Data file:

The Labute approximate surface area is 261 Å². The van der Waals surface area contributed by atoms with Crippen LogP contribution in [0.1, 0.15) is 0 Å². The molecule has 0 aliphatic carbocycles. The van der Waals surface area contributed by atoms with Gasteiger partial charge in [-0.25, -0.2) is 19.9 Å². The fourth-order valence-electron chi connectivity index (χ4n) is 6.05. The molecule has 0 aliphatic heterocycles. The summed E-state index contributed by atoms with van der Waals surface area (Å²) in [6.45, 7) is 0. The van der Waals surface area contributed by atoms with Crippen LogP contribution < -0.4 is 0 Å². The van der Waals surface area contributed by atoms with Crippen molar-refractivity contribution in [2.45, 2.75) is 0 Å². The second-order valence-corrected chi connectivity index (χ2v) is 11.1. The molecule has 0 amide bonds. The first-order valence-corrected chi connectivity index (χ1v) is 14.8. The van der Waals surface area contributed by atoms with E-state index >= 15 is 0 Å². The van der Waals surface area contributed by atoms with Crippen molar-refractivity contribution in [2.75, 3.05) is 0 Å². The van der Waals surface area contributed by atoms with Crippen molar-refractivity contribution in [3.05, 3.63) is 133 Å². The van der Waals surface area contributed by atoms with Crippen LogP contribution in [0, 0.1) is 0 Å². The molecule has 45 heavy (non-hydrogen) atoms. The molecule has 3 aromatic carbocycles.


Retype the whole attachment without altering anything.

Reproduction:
The Labute approximate surface area is 261 Å². The van der Waals surface area contributed by atoms with Crippen LogP contribution in [0.1, 0.15) is 0 Å². The molecule has 0 aliphatic carbocycles. The van der Waals surface area contributed by atoms with Gasteiger partial charge in [-0.25, -0.2) is 19.9 Å². The fourth-order valence-electron chi connectivity index (χ4n) is 6.05. The molecule has 0 aliphatic heterocycles. The summed E-state index contributed by atoms with van der Waals surface area (Å²) in [6.45, 7) is 0. The van der Waals surface area contributed by atoms with Crippen LogP contribution < -0.4 is 0 Å². The van der Waals surface area contributed by atoms with Crippen molar-refractivity contribution in [2.45, 2.75) is 0 Å². The second-order valence-corrected chi connectivity index (χ2v) is 11.1. The molecule has 0 amide bonds. The first-order valence-corrected chi connectivity index (χ1v) is 14.8. The van der Waals surface area contributed by atoms with E-state index >= 15 is 0 Å². The van der Waals surface area contributed by atoms with Crippen molar-refractivity contribution in [2.75, 3.05) is 0 Å². The van der Waals surface area contributed by atoms with Crippen molar-refractivity contribution in [3.05, 3.63) is 133 Å². The van der Waals surface area contributed by atoms with Crippen LogP contribution in [0, 0.1) is 0 Å². The molecule has 45 heavy (non-hydrogen) atoms. The molecule has 3 aromatic carbocycles.